Any more complaints?
    When I drive long distance, I memorize the highways and roads I need to drive on, the mile/exit numbers, and so on. I get a full tank of gas, clean the windows, headlights/taillights, all fluids checked, tire pressure checked. Then I go into what I call "Autobahn Mode". Precision driving, relying on memorization from the map, no distractions, no cell phone, no screens, 70s/80s rock on the radio, energy drinks (if needed) and my e-cigarette to keep me alert.
    What I don't want to see is the Bills winning a Super Bowl. As long as I'm alive that doesn't happen.

  11. #86
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    Quote Originally Posted by DOR View Post
    Ever been on a highway for the first time?
    Ever had to cover a route in a car for the first time?
    Yes, yes, and yes, and off road with nothing more than a map and compass and sniper scopes all around me making sure that I don't deviate from the planned route.

    Quote Originally Posted by DOR View Post
    Yeah, that part about not owning a car and all that means that I don't drive the last 100 miles around my house.
    Well, I did once, but that was it.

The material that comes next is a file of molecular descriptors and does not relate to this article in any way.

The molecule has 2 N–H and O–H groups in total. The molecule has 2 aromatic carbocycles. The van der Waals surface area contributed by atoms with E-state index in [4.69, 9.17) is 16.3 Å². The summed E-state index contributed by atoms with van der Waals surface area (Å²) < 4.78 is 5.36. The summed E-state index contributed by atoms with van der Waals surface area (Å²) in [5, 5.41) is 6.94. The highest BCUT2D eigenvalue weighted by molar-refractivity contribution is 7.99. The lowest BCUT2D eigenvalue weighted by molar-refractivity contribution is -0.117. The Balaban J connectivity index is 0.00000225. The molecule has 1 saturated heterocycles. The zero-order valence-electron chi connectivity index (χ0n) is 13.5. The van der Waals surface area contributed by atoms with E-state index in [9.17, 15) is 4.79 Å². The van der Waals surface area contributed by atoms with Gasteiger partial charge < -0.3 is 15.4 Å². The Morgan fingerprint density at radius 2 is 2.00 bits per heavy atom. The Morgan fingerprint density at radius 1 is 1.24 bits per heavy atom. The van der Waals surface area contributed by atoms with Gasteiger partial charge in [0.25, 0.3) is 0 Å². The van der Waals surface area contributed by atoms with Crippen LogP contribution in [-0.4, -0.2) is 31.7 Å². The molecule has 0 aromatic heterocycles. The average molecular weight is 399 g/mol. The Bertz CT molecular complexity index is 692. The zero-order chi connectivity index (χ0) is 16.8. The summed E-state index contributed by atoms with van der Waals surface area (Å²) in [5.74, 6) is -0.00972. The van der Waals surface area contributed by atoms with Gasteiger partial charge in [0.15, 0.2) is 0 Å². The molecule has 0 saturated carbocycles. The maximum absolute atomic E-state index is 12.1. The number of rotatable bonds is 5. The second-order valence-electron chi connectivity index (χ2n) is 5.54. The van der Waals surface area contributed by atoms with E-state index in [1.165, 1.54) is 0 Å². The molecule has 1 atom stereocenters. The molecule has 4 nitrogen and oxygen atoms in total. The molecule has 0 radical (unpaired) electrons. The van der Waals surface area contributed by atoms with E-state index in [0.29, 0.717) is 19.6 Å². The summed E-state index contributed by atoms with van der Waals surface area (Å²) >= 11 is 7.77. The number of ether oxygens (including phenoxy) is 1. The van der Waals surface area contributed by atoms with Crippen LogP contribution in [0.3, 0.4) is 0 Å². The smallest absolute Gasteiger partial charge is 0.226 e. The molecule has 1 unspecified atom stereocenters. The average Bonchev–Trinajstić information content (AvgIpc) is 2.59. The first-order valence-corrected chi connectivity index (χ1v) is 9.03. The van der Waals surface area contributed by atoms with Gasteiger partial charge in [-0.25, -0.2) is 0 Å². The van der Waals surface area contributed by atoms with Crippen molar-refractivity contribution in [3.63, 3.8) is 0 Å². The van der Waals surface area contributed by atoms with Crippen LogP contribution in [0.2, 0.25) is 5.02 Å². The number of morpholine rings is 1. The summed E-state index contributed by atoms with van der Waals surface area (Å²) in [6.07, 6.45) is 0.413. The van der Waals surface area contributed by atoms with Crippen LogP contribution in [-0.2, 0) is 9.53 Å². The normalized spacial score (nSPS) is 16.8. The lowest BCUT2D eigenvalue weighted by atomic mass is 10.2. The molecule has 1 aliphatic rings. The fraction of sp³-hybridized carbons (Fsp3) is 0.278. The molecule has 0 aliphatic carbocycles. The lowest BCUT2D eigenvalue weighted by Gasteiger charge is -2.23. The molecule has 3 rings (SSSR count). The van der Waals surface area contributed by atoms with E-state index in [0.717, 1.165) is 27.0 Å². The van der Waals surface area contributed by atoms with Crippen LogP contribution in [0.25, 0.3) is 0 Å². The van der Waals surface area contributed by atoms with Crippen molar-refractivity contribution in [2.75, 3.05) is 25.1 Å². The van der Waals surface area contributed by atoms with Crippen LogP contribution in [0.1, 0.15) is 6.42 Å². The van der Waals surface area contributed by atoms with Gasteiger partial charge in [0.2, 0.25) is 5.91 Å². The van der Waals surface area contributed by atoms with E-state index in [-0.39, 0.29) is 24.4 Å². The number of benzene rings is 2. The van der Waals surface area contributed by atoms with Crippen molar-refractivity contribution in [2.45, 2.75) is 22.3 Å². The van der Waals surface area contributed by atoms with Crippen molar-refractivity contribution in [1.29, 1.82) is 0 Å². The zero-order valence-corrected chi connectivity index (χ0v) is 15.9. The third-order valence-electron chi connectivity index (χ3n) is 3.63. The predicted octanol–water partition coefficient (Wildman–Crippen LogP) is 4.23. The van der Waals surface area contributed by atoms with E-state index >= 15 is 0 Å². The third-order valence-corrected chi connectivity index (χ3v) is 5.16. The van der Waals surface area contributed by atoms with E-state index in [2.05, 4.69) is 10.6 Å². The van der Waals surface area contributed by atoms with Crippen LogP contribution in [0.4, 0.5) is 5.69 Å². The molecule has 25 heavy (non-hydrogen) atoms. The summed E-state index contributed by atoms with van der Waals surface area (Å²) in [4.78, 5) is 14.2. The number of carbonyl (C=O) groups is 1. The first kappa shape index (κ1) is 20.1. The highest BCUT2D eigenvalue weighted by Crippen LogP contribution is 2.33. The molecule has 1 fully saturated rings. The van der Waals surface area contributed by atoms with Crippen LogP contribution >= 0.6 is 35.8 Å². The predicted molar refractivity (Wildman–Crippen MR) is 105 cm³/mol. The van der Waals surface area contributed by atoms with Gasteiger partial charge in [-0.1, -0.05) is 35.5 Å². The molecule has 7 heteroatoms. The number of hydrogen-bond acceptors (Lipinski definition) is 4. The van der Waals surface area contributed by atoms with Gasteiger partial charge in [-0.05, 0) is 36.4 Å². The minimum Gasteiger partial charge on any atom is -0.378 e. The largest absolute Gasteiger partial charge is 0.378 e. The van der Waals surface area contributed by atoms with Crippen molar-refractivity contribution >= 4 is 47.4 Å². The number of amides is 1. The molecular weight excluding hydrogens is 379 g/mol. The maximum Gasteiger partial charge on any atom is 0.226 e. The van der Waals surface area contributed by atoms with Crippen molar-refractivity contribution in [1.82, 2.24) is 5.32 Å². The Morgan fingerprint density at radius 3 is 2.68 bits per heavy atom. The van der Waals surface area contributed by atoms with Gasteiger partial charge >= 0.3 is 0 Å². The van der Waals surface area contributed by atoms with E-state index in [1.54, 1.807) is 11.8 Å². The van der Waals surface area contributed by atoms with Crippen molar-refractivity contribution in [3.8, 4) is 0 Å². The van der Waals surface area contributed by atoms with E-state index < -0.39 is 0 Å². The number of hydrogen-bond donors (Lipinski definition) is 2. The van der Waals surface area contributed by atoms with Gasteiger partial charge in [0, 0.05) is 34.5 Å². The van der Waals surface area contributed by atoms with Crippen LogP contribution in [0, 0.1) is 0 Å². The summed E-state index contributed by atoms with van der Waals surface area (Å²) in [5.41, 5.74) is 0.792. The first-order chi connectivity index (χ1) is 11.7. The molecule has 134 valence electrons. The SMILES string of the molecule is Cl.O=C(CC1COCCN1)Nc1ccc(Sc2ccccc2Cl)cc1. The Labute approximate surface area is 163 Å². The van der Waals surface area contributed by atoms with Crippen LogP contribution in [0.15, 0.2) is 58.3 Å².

I take the train out to Heathrow to rent a car, so I don't have to drive in London traffic.

    ADD: Maps? Hertz didn't supply any and I had a Sat Nav.
    Any more complaints?
    You can't have forgotten when you were 16 and drove to nowhere and found your way back.

  12. #87
    Resident Curmudgeon Military Professional Gun Grape's Avatar
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    Quote Originally Posted by Ironduke View Post
    When I drive long distance, I memorize the highways and roads I need to drive on, the mile/exit numbers, and so on. I get a full tank of gas, clean the windows, headlights/taillights, all fluids checked, tire pressure checked. Then I go into what I call "Autobahn Mode". Precision driving, relying on memorization from the map, no distractions, no cell phone, no screens, 70s/80s rock on the radio, energy drinks (if needed) and my e-cigarette to keep me alert.
    When I traveled from Panama City to San Antonio (850 miles) I packed the car, put the address to the hotel we were staying in the destination screen and started driving.
    When I need to get gas I pushed the find gas station button, and got directions to every gas station within 25 miles. Same as when we got hungry. Pushed find restaurants.

    Never got lost, was never in the wrong lane for an exit. Even in Houston, with 12 lanes of traffic and everyone going 80MPH. Exits could be in any of the lanes, no problem, Nav system told me which lane to get into for upcoming exit with plenty of time to execute.
    Its called Tourist Season. So why can't we shoot them?

  13. #88
    Resident Curmudgeon Military Professional Gun Grape's Avatar
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    Quote Originally Posted by WABs_OOE View Post
    Yes, yes, and yes, and off road with nothing more than a map and compass and sniper scopes all around me making sure that I don't deviate from the planned route.
    How many people in the S-2 and S-3 did it take to make those strip maps/plan the route for you?